HDTVs, projectors, and surround sound systems.
Kevin wants to know if he can turn his Xbox into a DVR. Leo says that he'd need to get a TV connection and a program that could do it, and the Xbox Store only allows for recording video game moments. Plex is in the Microsoft store and may work. But Leo isn't sure what the recording capability is. Microsoft was going to do it back in 2015, but cancelled the feature.
Charlie would like to pair his old Smart TV with the Amazon Alexa. How can he do that? Leo says the the Amazon Fire TV Cube may be a good option, it works with an IR blaster. But it won't turn the TV on, since the IR blaster loses connection. Leo recommends the Logitech Harmony Hub. It'll connect to his Echo, and then will work in between the Echo and his TV.
John has heard of a small stick like the Fire Stick that can pickup local TV stations. Leo says it's a hacked Amazon Fire Stick that has been modded to include Kodi. It has software that can also pirate pay TV services. So, it's very illegal. And the legitimate live TV channels are from overseas, like the Croatian Soccer League. Not the NFL.
Murray has a Sony XBR 930D 4K TV, and it has horizontal lines across the bottom of the screen. Then it looks like it has a double image after awhile. Leo says it sounds like a hardware failure. Scott says that it sounds like LCDs are stuck open, or that the edge backlighting on the 930 are running a muck. Bottom line, it's broken. He may be able to have it repaired under warranty since it's under 2 years old. But if not, it'll likely cost more to fix it than buying a new TV.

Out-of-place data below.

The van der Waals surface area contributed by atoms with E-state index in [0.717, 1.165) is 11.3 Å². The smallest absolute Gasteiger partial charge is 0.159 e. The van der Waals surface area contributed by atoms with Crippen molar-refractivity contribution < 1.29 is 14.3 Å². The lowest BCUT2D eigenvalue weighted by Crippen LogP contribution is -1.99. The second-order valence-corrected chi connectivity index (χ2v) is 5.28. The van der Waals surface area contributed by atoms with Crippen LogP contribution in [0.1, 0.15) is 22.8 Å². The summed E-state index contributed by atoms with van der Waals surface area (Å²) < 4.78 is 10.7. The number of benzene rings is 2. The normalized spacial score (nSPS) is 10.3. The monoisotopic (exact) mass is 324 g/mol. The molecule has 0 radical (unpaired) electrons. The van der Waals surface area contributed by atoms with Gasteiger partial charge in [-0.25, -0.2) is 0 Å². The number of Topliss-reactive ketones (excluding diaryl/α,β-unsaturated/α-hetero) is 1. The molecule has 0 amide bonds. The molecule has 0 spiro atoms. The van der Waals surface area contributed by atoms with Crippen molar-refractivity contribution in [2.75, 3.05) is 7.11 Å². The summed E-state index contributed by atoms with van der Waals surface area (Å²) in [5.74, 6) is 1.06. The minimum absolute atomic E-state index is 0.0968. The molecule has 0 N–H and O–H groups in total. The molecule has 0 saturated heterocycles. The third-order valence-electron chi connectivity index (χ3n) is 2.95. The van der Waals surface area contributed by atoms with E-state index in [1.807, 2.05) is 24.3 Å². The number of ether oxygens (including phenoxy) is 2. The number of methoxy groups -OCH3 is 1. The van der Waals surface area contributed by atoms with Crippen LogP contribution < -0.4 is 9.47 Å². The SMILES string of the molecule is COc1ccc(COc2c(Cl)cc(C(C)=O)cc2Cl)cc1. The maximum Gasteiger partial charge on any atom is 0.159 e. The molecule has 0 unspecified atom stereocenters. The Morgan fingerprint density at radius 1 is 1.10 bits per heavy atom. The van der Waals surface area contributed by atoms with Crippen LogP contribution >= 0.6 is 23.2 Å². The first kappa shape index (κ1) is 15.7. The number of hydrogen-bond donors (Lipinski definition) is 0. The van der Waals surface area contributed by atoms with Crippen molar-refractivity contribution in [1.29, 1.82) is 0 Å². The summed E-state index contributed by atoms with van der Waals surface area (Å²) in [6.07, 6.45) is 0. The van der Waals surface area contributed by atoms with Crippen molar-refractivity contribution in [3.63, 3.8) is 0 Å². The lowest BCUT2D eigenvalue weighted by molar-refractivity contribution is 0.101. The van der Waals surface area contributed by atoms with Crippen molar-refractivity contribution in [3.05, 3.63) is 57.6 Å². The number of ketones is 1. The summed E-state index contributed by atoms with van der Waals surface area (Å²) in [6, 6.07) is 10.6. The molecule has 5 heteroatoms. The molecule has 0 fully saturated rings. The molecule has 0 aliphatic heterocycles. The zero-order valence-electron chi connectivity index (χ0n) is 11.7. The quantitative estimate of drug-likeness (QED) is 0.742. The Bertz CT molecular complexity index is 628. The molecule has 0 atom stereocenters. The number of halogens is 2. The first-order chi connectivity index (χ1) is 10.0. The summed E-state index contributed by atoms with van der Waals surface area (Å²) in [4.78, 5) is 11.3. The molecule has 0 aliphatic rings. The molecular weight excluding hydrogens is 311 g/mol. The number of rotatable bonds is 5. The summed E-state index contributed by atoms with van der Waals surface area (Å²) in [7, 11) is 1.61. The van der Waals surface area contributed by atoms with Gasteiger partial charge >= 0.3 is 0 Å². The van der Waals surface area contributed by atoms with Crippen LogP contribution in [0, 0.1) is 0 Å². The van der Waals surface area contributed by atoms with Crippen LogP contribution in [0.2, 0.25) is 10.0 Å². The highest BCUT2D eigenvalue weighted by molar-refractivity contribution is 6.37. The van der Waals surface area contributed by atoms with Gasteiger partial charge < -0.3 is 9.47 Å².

The 2018 Value Electronics Shoot out took place this week. There were two rounds of judging - the professional calibrator round, and then the enthusiast popular rounds. Then three awards are given. Scott says that the winner was the Sony XBR-65A9F OLED, which was crowned King of 2018 TVs, dethroning LG for the first time in nearly five years. Scott also said that OLED TVs, while a bit dimmer than LED TVs, placed first in every category over LED LCD TVs.
GJ wants to know how to record over the air signals. Rich says that Amazon now has the Fire TV Recast, which records over the air programs, and he can set it with the Amazon Echo. Then he can stream them to all of his devices via WiFi. But he would need an antenna.
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Scott says that at this year's CEDIA show, Amazon Alexa integration was everywhere, meaning that IOT (Internet of things) is becoming huge in home theater. Scott also said that LED video walls are making a move in home theater. Companies are making LEDs smaller, so that these LED video walls will become more natural to watch. The smaller ones with a tiny pixel distance (called pixel pitch) is called MicroLEDs. And its going to be huge in home theater video walls. The LED Wall screens are also going to be brighter, as high as 500 nits, but that can be dangerous for home viewing.
Ben has a Fire TV and wants to know if he can watch videos from his computer. Rich says that he can grab an external hard drive, then add it to Fire TV on the network and use VLC Media Client play the movies from that. Otherwise, he'll have to consider a network attached storage and a media client.
Vincent has an Nvidia Shield and the Channel Master over-the-air DVR and he's loving it. He's glad he cut the cable. But he wants to upgrade from his old Samsung 1080i TV. What should he get? Rich says that all he really needs on a TV these days is an HDMI and Coax input for his antenna. He doesn't even need a smart TV because they rarely get updated. It's better to get a TV without smart features and a Roku or Apple TV. There is one exception, though. Roku enabled smartTVs are worth it because they do get updated. Amazon also offers TVs with Fire TV built in.